Volume 2013 - Number 24
June 20, 2013
Investors Reducing Home-Purchase Activity, Increasing Opportunities for Purchase-Mortgage Originations
Investors have significantly reduced their home-purchase activity in recent months, according to the latest Campbell/Inside Mortgage Finance HousingPulse Tracking Survey. Current homeowners and first-time homebuyers have filled the void and are much more likely to finance a home purchase with a mortgage compared to investors.
Investors accounted for 20.2 percent of home purchases in May, based on the three-month moving average, the third consecutive decline in investor share. Market share for both current homeowners and first-time homebuyers increased in recent months, with current homeowners accounting for 43.8 percent of home purchases in May.
The trends present origination opportunities for lenders as current homeowners and first-time homebuyers are much more reliant on mortgage financing for home purchases than investors. Investors paid with cash in 74.1 percent of their home-purchase transactions in May, while cash purchases accounted for 25.2 percent of transactions involving current homeowners and only 11.0 percent of first-time homebuyers’ transactions.
Home purchase and sale activity is also being prompted by increases in home prices and concerns among potential homebuyers that interest rates are set to increase. However, some potential buyers have had problems qualifying for mortgages due to tight underwriting standards.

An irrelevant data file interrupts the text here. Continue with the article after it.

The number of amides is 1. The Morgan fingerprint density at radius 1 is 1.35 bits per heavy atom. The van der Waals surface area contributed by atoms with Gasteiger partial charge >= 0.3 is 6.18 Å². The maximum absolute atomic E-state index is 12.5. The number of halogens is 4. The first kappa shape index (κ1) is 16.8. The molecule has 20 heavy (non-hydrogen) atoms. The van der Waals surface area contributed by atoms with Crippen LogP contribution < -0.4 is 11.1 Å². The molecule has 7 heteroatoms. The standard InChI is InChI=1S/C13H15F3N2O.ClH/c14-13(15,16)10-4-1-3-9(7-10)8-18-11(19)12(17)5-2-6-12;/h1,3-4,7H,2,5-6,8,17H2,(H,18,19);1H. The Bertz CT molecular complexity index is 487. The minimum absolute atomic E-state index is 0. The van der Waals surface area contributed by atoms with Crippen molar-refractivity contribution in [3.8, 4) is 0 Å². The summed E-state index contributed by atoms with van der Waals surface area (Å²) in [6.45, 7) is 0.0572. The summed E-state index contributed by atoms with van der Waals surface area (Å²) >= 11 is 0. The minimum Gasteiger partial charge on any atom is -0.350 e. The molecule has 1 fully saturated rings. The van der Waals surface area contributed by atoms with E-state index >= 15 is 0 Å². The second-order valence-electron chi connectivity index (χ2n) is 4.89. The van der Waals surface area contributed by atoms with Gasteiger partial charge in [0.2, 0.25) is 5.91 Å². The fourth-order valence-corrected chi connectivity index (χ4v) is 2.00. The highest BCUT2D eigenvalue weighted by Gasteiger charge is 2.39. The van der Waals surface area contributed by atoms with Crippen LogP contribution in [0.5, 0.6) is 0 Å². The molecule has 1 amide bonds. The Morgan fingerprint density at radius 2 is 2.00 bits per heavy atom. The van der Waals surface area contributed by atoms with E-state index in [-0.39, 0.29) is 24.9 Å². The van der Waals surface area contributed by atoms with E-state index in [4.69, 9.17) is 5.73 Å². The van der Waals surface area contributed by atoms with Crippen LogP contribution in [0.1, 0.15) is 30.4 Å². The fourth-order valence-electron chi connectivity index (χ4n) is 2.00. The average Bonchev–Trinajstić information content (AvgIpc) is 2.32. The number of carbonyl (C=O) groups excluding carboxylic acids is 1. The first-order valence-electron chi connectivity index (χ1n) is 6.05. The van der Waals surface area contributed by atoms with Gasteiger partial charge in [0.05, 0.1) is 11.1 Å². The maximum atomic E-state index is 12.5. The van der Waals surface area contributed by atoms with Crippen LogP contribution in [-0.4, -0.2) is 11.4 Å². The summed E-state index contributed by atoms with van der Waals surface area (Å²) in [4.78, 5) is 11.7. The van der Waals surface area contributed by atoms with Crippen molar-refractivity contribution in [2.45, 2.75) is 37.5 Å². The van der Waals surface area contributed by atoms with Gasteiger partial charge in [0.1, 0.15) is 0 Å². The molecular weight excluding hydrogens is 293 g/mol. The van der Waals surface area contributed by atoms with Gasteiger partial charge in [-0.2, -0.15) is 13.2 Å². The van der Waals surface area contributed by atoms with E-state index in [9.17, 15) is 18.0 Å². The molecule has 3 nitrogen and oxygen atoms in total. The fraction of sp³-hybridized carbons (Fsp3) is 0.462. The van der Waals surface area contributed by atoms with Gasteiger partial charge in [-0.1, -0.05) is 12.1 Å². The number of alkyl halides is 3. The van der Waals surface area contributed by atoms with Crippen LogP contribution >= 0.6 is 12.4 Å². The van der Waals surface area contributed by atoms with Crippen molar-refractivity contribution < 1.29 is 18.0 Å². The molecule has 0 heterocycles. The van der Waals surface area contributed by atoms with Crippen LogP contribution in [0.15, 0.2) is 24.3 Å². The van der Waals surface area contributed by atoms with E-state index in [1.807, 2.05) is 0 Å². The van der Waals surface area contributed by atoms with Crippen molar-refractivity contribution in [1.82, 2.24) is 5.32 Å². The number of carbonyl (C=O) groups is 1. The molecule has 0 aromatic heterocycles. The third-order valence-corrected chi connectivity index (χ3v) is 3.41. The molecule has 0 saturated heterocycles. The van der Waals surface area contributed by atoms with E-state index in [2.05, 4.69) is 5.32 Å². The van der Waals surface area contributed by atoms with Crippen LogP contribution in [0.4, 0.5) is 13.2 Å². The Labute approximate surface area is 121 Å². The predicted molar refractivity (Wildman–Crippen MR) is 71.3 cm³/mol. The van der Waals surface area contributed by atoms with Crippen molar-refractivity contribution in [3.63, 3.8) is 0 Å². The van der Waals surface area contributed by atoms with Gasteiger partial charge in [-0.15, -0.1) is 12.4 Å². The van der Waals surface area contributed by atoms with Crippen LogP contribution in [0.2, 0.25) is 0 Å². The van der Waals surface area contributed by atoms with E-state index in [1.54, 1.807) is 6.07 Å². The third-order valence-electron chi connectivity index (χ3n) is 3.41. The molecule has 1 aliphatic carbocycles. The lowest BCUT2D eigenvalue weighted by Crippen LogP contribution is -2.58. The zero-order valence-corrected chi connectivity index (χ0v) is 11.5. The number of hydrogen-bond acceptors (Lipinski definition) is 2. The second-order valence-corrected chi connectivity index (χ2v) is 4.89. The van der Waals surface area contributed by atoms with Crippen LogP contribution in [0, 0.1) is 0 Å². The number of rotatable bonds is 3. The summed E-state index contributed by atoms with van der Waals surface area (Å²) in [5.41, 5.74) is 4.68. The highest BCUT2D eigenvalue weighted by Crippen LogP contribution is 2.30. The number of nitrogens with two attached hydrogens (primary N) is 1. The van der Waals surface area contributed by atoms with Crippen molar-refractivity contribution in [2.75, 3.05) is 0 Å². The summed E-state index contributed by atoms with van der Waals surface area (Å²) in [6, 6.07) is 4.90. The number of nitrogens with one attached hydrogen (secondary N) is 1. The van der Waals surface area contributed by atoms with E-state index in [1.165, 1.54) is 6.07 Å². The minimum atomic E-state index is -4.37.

The average credit score on FHA purchase mortgages closed in May was 697, according to a report released this week by Ellie Mae. Front-end debt-to-income ratios averaged 28 percent in May. The average credit score on conventional purchase mortgages closed in May was 761 with a 22 percent front-end DTI ratio and an 80 percent LTV ratio.
The shift in homebuyer behavior also relates to servicer activity. Real estate agents report that the availability of real estate owned properties – a major focus for investors – has declined significantly in recent months. “There is a lack of REO properties on the market,” according to a real estate agent in California. “Banks are not releasing them, which is driving up market prices.”
And investors have reduced their purchases of short sales as the processing times lengthen for such transactions. After trending downward for the past three years, time on market for short sales has increased in the past three months.
Short sales took 14.7 weeks to complete in May, based on the three-month moving average, up from 13.0 weeks in February. The timelines were already significantly longer compared with sales of REOs and non-distressed properties, whose time on market has continued to decline in recent months.
The Campbell/Inside Mortgage Finance HousingPulse Tracking Survey is based on a national survey of more than 2,000 real estate agents each month and provides up-to-date intelligence on home sales and mortgage usage patterns. For more information, go to www.housingpulse.com.